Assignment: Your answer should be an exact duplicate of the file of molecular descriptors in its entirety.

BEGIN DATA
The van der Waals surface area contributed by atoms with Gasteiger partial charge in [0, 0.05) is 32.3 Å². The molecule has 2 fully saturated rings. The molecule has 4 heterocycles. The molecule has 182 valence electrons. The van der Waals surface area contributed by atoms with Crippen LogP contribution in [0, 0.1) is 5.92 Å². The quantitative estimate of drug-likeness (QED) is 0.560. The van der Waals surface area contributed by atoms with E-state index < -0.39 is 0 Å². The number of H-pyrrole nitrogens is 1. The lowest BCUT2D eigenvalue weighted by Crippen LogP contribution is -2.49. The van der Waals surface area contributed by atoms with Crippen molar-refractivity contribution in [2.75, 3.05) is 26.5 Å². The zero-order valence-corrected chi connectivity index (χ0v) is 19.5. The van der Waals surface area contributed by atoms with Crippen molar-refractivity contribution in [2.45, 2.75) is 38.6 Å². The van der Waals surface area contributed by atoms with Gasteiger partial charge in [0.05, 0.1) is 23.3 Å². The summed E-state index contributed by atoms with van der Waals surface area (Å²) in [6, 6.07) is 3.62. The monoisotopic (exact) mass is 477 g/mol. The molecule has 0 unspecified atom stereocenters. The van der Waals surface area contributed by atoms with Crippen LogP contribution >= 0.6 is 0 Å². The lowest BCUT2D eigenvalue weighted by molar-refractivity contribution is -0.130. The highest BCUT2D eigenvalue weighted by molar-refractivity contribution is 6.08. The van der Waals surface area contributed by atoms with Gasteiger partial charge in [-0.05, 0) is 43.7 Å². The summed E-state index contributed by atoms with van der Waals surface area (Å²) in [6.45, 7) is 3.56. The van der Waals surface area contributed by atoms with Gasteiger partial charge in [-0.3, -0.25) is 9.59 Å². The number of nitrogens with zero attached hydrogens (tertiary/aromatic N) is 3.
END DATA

The van der Waals surface area contributed by atoms with Gasteiger partial charge in [0, 0.05) is 32.3 Å². The molecule has 2 fully saturated rings. The molecule has 4 heterocycles. The molecule has 182 valence electrons. The van der Waals surface area contributed by atoms with Crippen LogP contribution in [0, 0.1) is 5.92 Å². The quantitative estimate of drug-likeness (QED) is 0.560. The van der Waals surface area contributed by atoms with E-state index < -0.39 is 0 Å². The number of H-pyrrole nitrogens is 1. The lowest BCUT2D eigenvalue weighted by Crippen LogP contribution is -2.49. The van der Waals surface area contributed by atoms with Crippen molar-refractivity contribution in [2.75, 3.05) is 26.5 Å². The zero-order valence-corrected chi connectivity index (χ0v) is 19.5. The van der Waals surface area contributed by atoms with Crippen molar-refractivity contribution in [2.45, 2.75) is 38.6 Å². The van der Waals surface area contributed by atoms with Gasteiger partial charge in [0.05, 0.1) is 23.3 Å². The summed E-state index contributed by atoms with van der Waals surface area (Å²) in [6, 6.07) is 3.62. The monoisotopic (exact) mass is 477 g/mol. The molecule has 0 unspecified atom stereocenters. The van der Waals surface area contributed by atoms with Crippen LogP contribution >= 0.6 is 0 Å². The lowest BCUT2D eigenvalue weighted by molar-refractivity contribution is -0.130. The highest BCUT2D eigenvalue weighted by molar-refractivity contribution is 6.08. The van der Waals surface area contributed by atoms with Gasteiger partial charge in [-0.05, 0) is 43.7 Å². The summed E-state index contributed by atoms with van der Waals surface area (Å²) in [6.45, 7) is 3.56. The van der Waals surface area contributed by atoms with Gasteiger partial charge in [-0.3, -0.25) is 9.59 Å². The number of nitrogens with zero attached hydrogens (tertiary/aromatic N) is 3.